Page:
Date of Graduation

8-2012

Document Type

Dissertation

Degree Name

Doctor of Philosophy in Psychology (PhD)

Degree Level

Graduate

Department

Psychological Science

Advisor

David A. Schroeder

Committee Member

Denise R. Beike

Second Committee Member

Scott Eidelman

Abstract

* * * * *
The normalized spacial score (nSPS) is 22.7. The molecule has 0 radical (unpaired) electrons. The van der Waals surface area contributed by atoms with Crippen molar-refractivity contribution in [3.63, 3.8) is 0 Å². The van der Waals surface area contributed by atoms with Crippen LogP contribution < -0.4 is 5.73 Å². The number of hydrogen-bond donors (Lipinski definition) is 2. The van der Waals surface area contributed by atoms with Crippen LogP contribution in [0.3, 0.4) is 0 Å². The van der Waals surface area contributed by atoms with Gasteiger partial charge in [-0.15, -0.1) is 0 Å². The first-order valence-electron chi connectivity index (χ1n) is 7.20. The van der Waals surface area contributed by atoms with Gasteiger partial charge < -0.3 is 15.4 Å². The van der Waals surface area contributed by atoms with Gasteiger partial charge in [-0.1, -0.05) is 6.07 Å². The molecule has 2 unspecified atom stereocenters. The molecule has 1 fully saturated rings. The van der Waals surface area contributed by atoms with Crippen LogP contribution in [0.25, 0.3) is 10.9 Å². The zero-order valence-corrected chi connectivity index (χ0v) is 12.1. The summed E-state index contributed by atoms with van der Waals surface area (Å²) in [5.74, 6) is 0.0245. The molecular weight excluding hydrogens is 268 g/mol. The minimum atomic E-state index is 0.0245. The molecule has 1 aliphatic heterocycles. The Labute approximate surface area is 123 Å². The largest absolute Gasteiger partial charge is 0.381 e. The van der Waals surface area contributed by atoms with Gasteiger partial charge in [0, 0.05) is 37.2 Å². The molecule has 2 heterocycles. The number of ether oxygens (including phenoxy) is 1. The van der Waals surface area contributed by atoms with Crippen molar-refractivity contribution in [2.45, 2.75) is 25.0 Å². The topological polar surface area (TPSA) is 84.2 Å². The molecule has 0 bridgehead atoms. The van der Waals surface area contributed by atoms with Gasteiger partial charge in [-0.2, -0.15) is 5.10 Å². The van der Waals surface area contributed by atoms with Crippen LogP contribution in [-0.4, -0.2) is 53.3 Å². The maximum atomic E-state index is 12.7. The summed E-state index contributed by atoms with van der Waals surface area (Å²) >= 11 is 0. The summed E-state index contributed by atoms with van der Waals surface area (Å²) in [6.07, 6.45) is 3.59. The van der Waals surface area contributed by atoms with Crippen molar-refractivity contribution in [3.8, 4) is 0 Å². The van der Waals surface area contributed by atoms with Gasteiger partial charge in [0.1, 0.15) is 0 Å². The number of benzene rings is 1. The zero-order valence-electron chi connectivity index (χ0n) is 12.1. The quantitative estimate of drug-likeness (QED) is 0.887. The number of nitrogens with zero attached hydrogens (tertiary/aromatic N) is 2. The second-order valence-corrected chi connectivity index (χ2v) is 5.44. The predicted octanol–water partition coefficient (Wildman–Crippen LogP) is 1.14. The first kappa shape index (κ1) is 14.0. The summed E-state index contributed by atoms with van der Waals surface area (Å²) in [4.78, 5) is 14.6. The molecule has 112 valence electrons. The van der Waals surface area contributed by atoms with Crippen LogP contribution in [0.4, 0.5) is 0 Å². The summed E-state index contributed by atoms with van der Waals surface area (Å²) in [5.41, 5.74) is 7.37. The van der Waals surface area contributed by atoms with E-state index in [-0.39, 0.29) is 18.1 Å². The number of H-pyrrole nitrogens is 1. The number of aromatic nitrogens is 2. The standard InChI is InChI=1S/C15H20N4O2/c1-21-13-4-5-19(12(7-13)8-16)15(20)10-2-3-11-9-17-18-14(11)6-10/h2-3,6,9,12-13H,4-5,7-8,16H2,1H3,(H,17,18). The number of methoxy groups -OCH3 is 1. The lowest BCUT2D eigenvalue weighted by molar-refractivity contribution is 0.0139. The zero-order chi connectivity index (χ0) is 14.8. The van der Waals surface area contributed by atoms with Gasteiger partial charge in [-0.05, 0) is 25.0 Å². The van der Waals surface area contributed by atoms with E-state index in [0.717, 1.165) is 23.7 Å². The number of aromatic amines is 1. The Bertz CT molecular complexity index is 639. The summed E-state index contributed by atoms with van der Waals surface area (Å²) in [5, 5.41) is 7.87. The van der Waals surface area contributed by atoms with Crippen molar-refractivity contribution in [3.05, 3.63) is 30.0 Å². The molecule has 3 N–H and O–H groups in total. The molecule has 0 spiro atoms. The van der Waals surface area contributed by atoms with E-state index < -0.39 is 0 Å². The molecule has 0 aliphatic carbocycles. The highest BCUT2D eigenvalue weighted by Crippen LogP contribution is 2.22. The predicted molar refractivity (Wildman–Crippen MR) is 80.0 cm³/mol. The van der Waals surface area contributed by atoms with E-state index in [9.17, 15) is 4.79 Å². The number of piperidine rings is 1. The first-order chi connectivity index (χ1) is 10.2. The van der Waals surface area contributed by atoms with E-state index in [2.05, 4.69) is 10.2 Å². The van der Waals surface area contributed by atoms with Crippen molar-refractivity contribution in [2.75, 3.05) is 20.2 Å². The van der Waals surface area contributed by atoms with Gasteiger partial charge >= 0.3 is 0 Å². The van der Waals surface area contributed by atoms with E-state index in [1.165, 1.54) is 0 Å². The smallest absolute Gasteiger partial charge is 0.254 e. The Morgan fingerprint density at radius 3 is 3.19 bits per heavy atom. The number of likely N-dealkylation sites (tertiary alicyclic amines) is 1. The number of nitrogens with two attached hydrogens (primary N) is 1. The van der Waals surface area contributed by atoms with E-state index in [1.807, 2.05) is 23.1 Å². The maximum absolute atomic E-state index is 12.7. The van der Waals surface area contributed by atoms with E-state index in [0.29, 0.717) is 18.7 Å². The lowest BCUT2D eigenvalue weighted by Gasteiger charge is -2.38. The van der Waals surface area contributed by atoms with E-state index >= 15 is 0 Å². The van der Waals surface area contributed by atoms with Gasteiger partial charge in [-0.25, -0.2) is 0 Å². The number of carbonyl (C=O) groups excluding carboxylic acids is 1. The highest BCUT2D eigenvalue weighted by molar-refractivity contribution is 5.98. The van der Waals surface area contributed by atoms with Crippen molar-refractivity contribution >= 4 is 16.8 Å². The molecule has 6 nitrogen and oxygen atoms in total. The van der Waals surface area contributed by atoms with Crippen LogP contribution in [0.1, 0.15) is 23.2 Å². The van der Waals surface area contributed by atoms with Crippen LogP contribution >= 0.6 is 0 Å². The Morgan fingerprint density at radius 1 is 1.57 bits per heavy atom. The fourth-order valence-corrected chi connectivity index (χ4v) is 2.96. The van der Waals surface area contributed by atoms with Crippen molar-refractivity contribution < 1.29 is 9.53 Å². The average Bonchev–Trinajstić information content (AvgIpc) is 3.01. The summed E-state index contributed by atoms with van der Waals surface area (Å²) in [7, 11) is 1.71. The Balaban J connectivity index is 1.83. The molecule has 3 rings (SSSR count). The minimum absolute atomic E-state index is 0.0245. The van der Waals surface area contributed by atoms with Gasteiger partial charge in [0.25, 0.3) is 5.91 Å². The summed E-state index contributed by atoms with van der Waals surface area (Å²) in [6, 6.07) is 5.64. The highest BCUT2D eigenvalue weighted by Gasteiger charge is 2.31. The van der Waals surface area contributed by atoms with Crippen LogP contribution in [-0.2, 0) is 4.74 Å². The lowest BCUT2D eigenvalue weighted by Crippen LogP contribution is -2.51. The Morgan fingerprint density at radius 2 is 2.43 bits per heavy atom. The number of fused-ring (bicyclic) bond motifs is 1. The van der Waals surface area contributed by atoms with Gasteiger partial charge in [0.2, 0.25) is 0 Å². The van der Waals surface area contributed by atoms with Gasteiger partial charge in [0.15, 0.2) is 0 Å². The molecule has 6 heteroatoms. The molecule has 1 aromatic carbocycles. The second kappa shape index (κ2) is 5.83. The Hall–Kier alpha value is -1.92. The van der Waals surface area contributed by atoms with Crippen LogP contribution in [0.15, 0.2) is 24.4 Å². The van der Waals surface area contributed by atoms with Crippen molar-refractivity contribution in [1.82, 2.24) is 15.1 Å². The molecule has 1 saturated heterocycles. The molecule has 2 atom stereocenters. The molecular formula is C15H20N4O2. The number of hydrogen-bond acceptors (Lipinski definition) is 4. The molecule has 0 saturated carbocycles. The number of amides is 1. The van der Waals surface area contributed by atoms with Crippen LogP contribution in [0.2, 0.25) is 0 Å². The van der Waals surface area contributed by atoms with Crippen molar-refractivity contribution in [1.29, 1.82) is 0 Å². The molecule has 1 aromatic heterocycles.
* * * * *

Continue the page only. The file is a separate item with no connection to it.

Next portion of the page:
Moral exclusion refers to a psychological process that removes others from our moral community--those whom we treat with fairness and concern for their welfare. The present research is concerned with how perceived symbolic threats (threats to the ingroup's values, morals, and worldview) and realistic threats (threats to the ingroup's well-being and resources) are related to moral exclusion. Perceived symbolic and realistic threats from an outgroup (Mexican immigrants) were measured (Study 1) and manipulated (Study 2) to discover their predictive and causal relationships with moral exclusion. It was found that both symbolic and realistic threats predicted moral exclusion and did so uniquely after controlling for prejudice, and that symbolic threat was a causal factor in moral exclusion. Implications of the current research for future studies of moral exclusion are discussed, as well as its implications for intergroup relations and reducing moral exclusion of outgroups.

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